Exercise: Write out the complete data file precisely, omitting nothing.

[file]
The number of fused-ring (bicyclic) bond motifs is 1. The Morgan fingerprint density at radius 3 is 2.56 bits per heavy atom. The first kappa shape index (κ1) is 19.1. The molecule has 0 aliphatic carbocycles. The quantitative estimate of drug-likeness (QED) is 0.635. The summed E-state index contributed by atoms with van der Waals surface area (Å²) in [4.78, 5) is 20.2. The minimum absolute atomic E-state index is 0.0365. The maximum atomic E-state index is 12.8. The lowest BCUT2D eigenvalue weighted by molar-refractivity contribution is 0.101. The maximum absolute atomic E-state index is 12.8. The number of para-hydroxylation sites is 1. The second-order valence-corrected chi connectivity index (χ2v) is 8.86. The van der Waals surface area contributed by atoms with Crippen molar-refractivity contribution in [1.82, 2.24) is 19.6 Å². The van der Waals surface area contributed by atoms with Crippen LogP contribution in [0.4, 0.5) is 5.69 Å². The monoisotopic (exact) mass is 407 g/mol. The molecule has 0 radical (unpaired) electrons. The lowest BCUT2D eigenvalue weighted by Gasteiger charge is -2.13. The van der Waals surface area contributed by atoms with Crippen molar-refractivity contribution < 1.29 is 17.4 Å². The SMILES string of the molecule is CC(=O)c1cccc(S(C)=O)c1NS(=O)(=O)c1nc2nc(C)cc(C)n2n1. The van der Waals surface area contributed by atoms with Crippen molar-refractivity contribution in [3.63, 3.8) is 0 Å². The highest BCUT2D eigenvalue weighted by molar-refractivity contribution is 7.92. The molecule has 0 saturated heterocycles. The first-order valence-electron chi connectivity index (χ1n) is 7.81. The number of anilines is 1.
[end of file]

The number of fused-ring (bicyclic) bond motifs is 1. The Morgan fingerprint density at radius 3 is 2.56 bits per heavy atom. The first kappa shape index (κ1) is 19.1. The molecule has 0 aliphatic carbocycles. The quantitative estimate of drug-likeness (QED) is 0.635. The summed E-state index contributed by atoms with van der Waals surface area (Å²) in [4.78, 5) is 20.2. The minimum absolute atomic E-state index is 0.0365. The maximum atomic E-state index is 12.8. The lowest BCUT2D eigenvalue weighted by molar-refractivity contribution is 0.101. The maximum absolute atomic E-state index is 12.8. The number of para-hydroxylation sites is 1. The second-order valence-corrected chi connectivity index (χ2v) is 8.86. The van der Waals surface area contributed by atoms with Crippen molar-refractivity contribution in [1.82, 2.24) is 19.6 Å². The van der Waals surface area contributed by atoms with Crippen LogP contribution in [0.4, 0.5) is 5.69 Å². The monoisotopic (exact) mass is 407 g/mol. The molecule has 0 radical (unpaired) electrons. The lowest BCUT2D eigenvalue weighted by Gasteiger charge is -2.13. The van der Waals surface area contributed by atoms with Crippen molar-refractivity contribution < 1.29 is 17.4 Å². The SMILES string of the molecule is CC(=O)c1cccc(S(C)=O)c1NS(=O)(=O)c1nc2nc(C)cc(C)n2n1. The van der Waals surface area contributed by atoms with Crippen molar-refractivity contribution in [3.63, 3.8) is 0 Å². The highest BCUT2D eigenvalue weighted by molar-refractivity contribution is 7.92. The molecule has 0 saturated heterocycles. The first-order valence-electron chi connectivity index (χ1n) is 7.81. The number of anilines is 1.